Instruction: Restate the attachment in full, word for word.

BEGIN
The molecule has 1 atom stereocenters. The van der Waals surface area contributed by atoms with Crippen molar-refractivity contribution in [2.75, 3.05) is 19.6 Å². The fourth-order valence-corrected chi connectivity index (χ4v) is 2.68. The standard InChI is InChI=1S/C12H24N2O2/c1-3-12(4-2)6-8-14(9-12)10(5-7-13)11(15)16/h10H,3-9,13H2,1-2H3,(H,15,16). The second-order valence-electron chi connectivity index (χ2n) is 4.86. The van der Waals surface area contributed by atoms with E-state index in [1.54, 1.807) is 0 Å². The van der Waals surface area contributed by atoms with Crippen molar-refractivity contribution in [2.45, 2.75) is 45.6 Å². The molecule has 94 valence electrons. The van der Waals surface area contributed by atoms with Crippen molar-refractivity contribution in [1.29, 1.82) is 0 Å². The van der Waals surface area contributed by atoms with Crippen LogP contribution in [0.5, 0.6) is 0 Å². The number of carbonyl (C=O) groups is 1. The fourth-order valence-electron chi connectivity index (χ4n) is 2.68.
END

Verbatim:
The molecule has 1 atom stereocenters. The van der Waals surface area contributed by atoms with Crippen molar-refractivity contribution in [2.75, 3.05) is 19.6 Å². The fourth-order valence-corrected chi connectivity index (χ4v) is 2.68. The standard InChI is InChI=1S/C12H24N2O2/c1-3-12(4-2)6-8-14(9-12)10(5-7-13)11(15)16/h10H,3-9,13H2,1-2H3,(H,15,16). The second-order valence-electron chi connectivity index (χ2n) is 4.86. The van der Waals surface area contributed by atoms with E-state index in [1.54, 1.807) is 0 Å². The van der Waals surface area contributed by atoms with Crippen molar-refractivity contribution in [2.45, 2.75) is 45.6 Å². The molecule has 94 valence electrons. The van der Waals surface area contributed by atoms with Crippen molar-refractivity contribution in [1.29, 1.82) is 0 Å². The van der Waals surface area contributed by atoms with Crippen LogP contribution in [0.5, 0.6) is 0 Å². The number of carbonyl (C=O) groups is 1. The fourth-order valence-electron chi connectivity index (χ4n) is 2.68.